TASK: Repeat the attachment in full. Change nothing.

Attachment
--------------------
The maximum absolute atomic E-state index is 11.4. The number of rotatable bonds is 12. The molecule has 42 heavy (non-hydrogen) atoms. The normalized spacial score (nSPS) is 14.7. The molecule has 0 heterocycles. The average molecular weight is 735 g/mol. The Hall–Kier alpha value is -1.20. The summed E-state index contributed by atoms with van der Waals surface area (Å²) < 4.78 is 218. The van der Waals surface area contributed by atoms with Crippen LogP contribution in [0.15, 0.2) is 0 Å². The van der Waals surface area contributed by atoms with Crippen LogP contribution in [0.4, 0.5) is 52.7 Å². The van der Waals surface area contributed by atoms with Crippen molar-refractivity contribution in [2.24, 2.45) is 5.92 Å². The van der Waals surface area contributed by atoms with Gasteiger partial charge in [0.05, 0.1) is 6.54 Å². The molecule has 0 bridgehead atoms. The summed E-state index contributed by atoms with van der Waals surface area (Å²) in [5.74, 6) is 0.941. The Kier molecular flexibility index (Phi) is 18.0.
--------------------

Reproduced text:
The maximum absolute atomic E-state index is 11.4. The number of rotatable bonds is 12. The molecule has 42 heavy (non-hydrogen) atoms. The normalized spacial score (nSPS) is 14.7. The molecule has 0 heterocycles. The average molecular weight is 735 g/mol. The Hall–Kier alpha value is -1.20. The summed E-state index contributed by atoms with van der Waals surface area (Å²) < 4.78 is 218. The van der Waals surface area contributed by atoms with Crippen LogP contribution in [0.15, 0.2) is 0 Å². The van der Waals surface area contributed by atoms with Crippen LogP contribution in [0.4, 0.5) is 52.7 Å². The van der Waals surface area contributed by atoms with Crippen molar-refractivity contribution in [2.24, 2.45) is 5.92 Å². The van der Waals surface area contributed by atoms with Gasteiger partial charge in [0.05, 0.1) is 6.54 Å². The molecule has 0 bridgehead atoms. The summed E-state index contributed by atoms with van der Waals surface area (Å²) in [5.74, 6) is 0.941. The Kier molecular flexibility index (Phi) is 18.0.